Can you have it all? It’s an age-old question and a truly illustrative answer will depend on the unique requirements of each of the seven odd billion individuals who call the planet Earth home. But this isn’t the place for such an esoteric conversation, this is where we come to admire motorcycles and in that particular sphere, Cologne-based JvB-moto has answered with a resounding ‘yes’! Based on Yamaha’s insanely versatile fun machine, the MT-07 this bike delivers a go anywhere urban warrior possibility, with custom cool, cheap purchase price and a warranty; what more could you want? Of course, the very nature of the custom bike scene is that we all have very different wants and needs, but when it comes to ticking so many boxes it’s hard to think of many builds that do it as well as MT Super7.
The Snipe. A well camouflaged but otherwise nondescript bird that is native to the old world. But for such a seemingly average little fellow, it has sure inspired a hell of a lot of things to be named in its honour. The dictionary defines a ‘snipe’ as the act of ‘making a sly or petty verbal attack.’ That act is named after the military tactic of ‘sniping’, or shooting at the enemy over a long distance. This in turn took its name from the difficulties involved in hunting the bird with a rifle as its flight patterns are erratic, making it almost impossible to hit ‘on the wing’. But most importantly to this story, the bird also gave its name to the Sopwith Snipe, the replacement aircraft to the now famous Camel. And while it’s service began only a few short weeks before the end of WWI, it was renown for its rate of climb and manoeuvrability. Now fast forward to South Eastern England in 2016, where two likely lads with a fascination for old British aircraft have decided to build themselves a custom motorcycle…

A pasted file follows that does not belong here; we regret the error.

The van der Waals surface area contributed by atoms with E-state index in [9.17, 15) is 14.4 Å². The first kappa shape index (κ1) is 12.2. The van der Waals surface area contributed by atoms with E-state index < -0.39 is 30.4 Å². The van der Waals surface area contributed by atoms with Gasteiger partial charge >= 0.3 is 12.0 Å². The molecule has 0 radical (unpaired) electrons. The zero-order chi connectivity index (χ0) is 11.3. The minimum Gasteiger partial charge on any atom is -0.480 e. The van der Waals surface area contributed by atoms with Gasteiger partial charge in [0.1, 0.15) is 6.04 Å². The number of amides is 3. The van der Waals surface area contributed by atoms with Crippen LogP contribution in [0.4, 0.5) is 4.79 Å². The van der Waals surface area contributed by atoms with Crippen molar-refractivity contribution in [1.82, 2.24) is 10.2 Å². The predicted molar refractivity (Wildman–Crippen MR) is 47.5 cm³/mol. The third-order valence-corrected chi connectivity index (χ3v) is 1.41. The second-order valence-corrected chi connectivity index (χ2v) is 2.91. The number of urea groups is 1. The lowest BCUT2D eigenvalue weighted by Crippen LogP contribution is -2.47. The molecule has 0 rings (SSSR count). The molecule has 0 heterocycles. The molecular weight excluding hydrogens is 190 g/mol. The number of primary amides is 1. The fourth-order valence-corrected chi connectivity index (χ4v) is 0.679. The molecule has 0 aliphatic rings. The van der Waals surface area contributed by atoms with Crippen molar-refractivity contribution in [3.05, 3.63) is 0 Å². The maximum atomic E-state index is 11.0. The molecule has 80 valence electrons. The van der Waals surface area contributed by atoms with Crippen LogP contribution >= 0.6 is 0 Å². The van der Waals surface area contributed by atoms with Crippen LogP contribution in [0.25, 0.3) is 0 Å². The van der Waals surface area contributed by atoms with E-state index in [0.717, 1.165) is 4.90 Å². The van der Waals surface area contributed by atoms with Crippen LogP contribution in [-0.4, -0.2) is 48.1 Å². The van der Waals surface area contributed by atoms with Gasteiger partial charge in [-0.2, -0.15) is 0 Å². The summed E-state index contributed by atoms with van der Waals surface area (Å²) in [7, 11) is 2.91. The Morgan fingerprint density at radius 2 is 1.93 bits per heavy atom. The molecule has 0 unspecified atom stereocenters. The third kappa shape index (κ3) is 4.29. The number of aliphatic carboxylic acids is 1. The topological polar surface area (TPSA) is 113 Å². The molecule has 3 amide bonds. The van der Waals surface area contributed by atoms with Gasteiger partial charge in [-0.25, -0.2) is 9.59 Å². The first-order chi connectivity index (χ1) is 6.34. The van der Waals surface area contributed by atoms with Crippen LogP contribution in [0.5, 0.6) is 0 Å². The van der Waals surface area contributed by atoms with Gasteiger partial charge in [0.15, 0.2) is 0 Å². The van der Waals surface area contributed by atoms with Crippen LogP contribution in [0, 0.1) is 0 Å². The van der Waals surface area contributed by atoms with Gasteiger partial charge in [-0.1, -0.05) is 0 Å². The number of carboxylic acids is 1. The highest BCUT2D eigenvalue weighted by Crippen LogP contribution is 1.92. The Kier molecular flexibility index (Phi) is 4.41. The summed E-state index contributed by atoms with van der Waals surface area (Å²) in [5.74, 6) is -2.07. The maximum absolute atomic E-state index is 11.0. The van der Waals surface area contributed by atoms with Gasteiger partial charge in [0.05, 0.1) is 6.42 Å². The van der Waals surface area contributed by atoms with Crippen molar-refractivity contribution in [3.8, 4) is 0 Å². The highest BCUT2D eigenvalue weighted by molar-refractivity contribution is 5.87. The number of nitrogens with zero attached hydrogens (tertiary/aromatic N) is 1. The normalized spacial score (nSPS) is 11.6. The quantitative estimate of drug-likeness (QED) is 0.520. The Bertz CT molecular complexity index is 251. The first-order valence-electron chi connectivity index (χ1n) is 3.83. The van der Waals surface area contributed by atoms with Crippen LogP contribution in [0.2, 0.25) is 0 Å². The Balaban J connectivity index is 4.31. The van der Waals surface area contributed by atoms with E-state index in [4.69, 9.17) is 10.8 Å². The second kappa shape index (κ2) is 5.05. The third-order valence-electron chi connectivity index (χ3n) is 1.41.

There’s nothing better than getting an open brief from a client – especially when the brief is a challenge to do something different. So when a good customer, Dan Smith, came into MotoRelic with a completely stock ‘83 Virago XV500 and said “what can you do with this?”, Sean from MotoRelic’s mind immediately went into overdrive with the endless possibilities. Obviously the challenge was accepted. “Dan had only a few requests from me,” says Sean. “He wanted me to fabricate a small floating style seat and install the ‘05 GSX-R 1000 front end he scored off of Craigslist. With these two requests taken into account, Sean designed what has been given the name ‘Snubnosed Revolver’ – and never has a name fitted a bike so perfectly.